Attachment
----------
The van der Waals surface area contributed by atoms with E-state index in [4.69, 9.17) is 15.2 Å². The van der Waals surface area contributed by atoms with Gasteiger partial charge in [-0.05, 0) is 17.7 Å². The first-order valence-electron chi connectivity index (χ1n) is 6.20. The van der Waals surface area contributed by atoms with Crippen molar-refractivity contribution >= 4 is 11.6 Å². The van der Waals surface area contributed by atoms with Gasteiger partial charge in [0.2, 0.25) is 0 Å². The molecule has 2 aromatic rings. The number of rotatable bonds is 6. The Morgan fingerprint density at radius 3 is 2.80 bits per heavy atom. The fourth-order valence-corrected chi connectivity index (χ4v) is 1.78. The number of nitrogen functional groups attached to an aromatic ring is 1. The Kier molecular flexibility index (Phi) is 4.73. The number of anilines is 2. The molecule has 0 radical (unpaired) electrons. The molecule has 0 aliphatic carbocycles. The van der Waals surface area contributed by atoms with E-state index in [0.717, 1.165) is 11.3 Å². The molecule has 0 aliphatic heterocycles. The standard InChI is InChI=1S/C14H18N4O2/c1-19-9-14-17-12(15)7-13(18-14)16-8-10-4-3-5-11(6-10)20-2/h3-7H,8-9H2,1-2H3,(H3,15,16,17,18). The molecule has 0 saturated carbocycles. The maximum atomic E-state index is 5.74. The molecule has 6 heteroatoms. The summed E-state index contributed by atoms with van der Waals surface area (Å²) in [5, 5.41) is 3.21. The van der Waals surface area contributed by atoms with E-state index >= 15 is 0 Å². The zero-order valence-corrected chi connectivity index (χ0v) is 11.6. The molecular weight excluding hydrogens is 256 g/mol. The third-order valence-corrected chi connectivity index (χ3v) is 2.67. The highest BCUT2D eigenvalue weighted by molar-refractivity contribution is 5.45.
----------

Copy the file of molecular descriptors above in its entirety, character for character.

The van der Waals surface area contributed by atoms with E-state index in [4.69, 9.17) is 15.2 Å². The van der Waals surface area contributed by atoms with Gasteiger partial charge in [-0.05, 0) is 17.7 Å². The first-order valence-electron chi connectivity index (χ1n) is 6.20. The van der Waals surface area contributed by atoms with Crippen molar-refractivity contribution >= 4 is 11.6 Å². The van der Waals surface area contributed by atoms with Gasteiger partial charge in [0.2, 0.25) is 0 Å². The molecule has 2 aromatic rings. The number of rotatable bonds is 6. The Morgan fingerprint density at radius 3 is 2.80 bits per heavy atom. The fourth-order valence-corrected chi connectivity index (χ4v) is 1.78. The number of nitrogen functional groups attached to an aromatic ring is 1. The Kier molecular flexibility index (Phi) is 4.73. The number of anilines is 2. The molecule has 0 radical (unpaired) electrons. The molecule has 0 aliphatic carbocycles. The van der Waals surface area contributed by atoms with E-state index in [0.717, 1.165) is 11.3 Å². The molecule has 0 aliphatic heterocycles. The standard InChI is InChI=1S/C14H18N4O2/c1-19-9-14-17-12(15)7-13(18-14)16-8-10-4-3-5-11(6-10)20-2/h3-7H,8-9H2,1-2H3,(H3,15,16,17,18). The molecule has 0 saturated carbocycles. The maximum atomic E-state index is 5.74. The molecule has 6 heteroatoms. The summed E-state index contributed by atoms with van der Waals surface area (Å²) in [5, 5.41) is 3.21. The van der Waals surface area contributed by atoms with E-state index >= 15 is 0 Å². The zero-order valence-corrected chi connectivity index (χ0v) is 11.6. The molecular weight excluding hydrogens is 256 g/mol. The third-order valence-corrected chi connectivity index (χ3v) is 2.67. The highest BCUT2D eigenvalue weighted by molar-refractivity contribution is 5.45.